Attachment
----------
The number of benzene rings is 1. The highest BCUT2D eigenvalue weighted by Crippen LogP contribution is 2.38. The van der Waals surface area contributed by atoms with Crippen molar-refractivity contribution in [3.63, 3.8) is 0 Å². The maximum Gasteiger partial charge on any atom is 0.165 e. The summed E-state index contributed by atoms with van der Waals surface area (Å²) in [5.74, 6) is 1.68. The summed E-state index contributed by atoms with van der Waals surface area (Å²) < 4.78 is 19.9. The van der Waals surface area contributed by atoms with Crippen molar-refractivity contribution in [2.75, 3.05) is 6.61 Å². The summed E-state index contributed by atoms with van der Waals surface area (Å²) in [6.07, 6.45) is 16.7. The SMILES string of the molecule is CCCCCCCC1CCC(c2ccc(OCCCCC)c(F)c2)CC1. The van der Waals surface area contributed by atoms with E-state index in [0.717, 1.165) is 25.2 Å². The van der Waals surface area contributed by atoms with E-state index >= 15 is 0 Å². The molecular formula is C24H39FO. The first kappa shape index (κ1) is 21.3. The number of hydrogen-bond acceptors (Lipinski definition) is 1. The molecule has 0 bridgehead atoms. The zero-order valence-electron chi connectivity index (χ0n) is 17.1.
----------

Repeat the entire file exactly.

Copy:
The number of benzene rings is 1. The highest BCUT2D eigenvalue weighted by Crippen LogP contribution is 2.38. The van der Waals surface area contributed by atoms with Crippen molar-refractivity contribution in [3.63, 3.8) is 0 Å². The maximum Gasteiger partial charge on any atom is 0.165 e. The summed E-state index contributed by atoms with van der Waals surface area (Å²) in [5.74, 6) is 1.68. The summed E-state index contributed by atoms with van der Waals surface area (Å²) < 4.78 is 19.9. The van der Waals surface area contributed by atoms with Crippen molar-refractivity contribution in [2.75, 3.05) is 6.61 Å². The summed E-state index contributed by atoms with van der Waals surface area (Å²) in [6.07, 6.45) is 16.7. The SMILES string of the molecule is CCCCCCCC1CCC(c2ccc(OCCCCC)c(F)c2)CC1. The van der Waals surface area contributed by atoms with E-state index in [0.717, 1.165) is 25.2 Å². The van der Waals surface area contributed by atoms with E-state index >= 15 is 0 Å². The molecular formula is C24H39FO. The first kappa shape index (κ1) is 21.3. The number of hydrogen-bond acceptors (Lipinski definition) is 1. The molecule has 0 bridgehead atoms. The zero-order valence-electron chi connectivity index (χ0n) is 17.1.